Cannabis seizures along the southern border have dropped like a stone since 2013, when the first states started legalizing recreational marijuana in the US.

According to data released by the Drug Enforcement Administration (DEA) in its 2020 National Drug Threat Assessment, marijuana seizures plummeted more than 80 percent during this period.

“In US markets, Mexican marijuana has largely been supplanted by domestic-produced marijuana. In 2019, CBP [US Customs and Border Protection] seized nearly 249,000 kilograms of marijuana along the SWB [southwest border], a decline from over 287,000 kilograms in 2018,” the report reads. “CBP marijuana seizures along the SWB have decreased more than 81 percent since 2013, when almost 1.3 million kilograms were seized.”

The DEA’s assessment mirrors a 2019 Cato Institute report which found a near-identical drop in marijuana seizures along the southern border over a five-year period beginning 2013.

NORML’s Political Director, Justin Strekal, said the decline in marijuana border seizures confirms what cannabis reform advocates predicted.

“This dramatic shift in the cannabis supply chain is a welcome development. As reformers predicted, when given the option, consumers choose their cannabis to be grown in America,” Strekal said. “States’ decisions to legally regulate cannabis has, as expected, led to a precipitous drop in demand for imported cannabis and has significantly disrupted the illicit cannabis trade in Mexico,” he added.

These latest seizure figures are a far cry from 2009 when DEA agents confiscated a record 4 million pounds of marijuana. A few years later, Colorado and Washington were the first states to legalize adult use cannabis in 2012, and have since been joined by thirteen other states with Virginia looking set to become the latest to approve the measure and the first to do so in the South.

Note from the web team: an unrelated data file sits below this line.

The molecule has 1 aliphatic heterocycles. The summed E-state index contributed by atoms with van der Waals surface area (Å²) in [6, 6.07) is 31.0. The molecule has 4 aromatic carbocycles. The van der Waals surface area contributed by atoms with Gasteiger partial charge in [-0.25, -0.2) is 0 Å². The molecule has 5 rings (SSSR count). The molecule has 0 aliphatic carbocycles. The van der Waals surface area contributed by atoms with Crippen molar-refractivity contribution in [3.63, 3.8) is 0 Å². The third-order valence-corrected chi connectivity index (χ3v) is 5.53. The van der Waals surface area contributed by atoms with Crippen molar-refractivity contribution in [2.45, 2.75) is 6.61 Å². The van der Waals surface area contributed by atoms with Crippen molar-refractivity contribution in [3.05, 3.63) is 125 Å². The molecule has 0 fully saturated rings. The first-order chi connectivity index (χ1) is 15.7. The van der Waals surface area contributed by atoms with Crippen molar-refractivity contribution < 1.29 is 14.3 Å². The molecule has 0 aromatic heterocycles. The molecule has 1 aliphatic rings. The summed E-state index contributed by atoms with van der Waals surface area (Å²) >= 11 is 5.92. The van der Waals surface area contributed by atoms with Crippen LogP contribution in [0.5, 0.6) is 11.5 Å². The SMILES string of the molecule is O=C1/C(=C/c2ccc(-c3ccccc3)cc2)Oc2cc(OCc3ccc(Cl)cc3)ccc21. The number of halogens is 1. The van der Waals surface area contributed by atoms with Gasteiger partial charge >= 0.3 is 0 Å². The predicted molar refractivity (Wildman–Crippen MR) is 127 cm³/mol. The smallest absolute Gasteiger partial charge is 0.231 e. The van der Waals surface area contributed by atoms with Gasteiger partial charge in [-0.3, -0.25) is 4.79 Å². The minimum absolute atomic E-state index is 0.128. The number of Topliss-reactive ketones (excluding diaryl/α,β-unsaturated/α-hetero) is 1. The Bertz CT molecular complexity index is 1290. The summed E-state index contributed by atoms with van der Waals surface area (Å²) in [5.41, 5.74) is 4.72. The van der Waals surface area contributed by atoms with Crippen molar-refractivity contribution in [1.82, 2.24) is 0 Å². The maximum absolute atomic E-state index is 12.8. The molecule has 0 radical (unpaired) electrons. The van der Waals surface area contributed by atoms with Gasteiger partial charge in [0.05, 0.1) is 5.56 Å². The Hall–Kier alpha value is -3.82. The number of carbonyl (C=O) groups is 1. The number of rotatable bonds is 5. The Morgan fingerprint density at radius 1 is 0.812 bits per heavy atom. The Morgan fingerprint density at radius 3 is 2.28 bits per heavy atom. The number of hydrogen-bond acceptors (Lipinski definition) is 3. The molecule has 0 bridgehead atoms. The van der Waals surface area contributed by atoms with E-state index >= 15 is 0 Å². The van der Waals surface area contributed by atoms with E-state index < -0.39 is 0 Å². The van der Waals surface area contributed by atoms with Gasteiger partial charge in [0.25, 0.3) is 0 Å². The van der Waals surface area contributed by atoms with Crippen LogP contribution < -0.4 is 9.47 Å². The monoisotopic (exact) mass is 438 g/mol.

The DEA’s assessment that marijuana is now primarily grown in the US instead of trafficked across the US-Mexico border also chimes with a recent congressional research report into Mexican organized crime. It reported less demand for Mexican marijuana from US consumers, and projects this decline to continue into the future. More generally, the DEA itself reported lower demand for black market marijuana in states that legalized marijuana, as US consumers prefer to source their cannabis legally.

This doesn’t mean the DEA is taking its foot off the gas. In 2019, the DEA seized an estimated 4 million plants grown illicitly across the US – almost 50 percent more than the previous year. The DEA’s new report also discusses the challenges presented by the 2018 Farm Bill, which legalized hemp nationwide. It describes how “traffickers use their state-issued hemp documentation as cover for large-scale marijuana grows and marijuana loads transported across state lines. Additionally, large hemp grows are sometimes used to hide marijuana plants interspersed throughout the hemp plants.”

While US demand for Mexican cannabis continues to drop, Mexico itself is inching ever closer to legalizing the plant. Mexico’s Chamber of Deputies approved a recreational marijuana legalization bill on March 10, 2021, in a 316-129 vote. It now heads back to the Senate Chamber where the new amendments will be discussed.

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